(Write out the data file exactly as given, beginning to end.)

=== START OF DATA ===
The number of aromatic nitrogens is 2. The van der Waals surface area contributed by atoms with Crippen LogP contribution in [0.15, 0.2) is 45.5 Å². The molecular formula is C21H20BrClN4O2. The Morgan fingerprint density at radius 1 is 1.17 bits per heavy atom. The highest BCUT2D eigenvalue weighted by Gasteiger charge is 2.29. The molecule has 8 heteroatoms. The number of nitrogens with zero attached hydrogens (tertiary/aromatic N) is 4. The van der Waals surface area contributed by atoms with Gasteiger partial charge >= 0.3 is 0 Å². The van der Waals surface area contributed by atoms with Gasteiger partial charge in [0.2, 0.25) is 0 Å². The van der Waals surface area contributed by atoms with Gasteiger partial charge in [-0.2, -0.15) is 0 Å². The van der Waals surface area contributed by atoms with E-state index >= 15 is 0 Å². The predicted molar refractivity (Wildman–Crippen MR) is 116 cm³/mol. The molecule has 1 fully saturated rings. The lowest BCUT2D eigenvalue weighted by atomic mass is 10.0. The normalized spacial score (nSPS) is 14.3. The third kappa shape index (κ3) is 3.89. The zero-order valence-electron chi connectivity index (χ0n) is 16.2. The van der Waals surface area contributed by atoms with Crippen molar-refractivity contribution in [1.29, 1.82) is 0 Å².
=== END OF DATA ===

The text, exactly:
The number of aromatic nitrogens is 2. The van der Waals surface area contributed by atoms with Crippen LogP contribution in [0.15, 0.2) is 45.5 Å². The molecular formula is C21H20BrClN4O2. The Morgan fingerprint density at radius 1 is 1.17 bits per heavy atom. The highest BCUT2D eigenvalue weighted by Gasteiger charge is 2.29. The molecule has 8 heteroatoms. The number of nitrogens with zero attached hydrogens (tertiary/aromatic N) is 4. The van der Waals surface area contributed by atoms with Gasteiger partial charge >= 0.3 is 0 Å². The van der Waals surface area contributed by atoms with Gasteiger partial charge in [0.2, 0.25) is 0 Å². The van der Waals surface area contributed by atoms with Gasteiger partial charge in [-0.2, -0.15) is 0 Å². The van der Waals surface area contributed by atoms with E-state index >= 15 is 0 Å². The predicted molar refractivity (Wildman–Crippen MR) is 116 cm³/mol. The molecule has 1 fully saturated rings. The lowest BCUT2D eigenvalue weighted by atomic mass is 10.0. The normalized spacial score (nSPS) is 14.3. The third kappa shape index (κ3) is 3.89. The zero-order valence-electron chi connectivity index (χ0n) is 16.2. The van der Waals surface area contributed by atoms with Crippen molar-refractivity contribution in [1.29, 1.82) is 0 Å².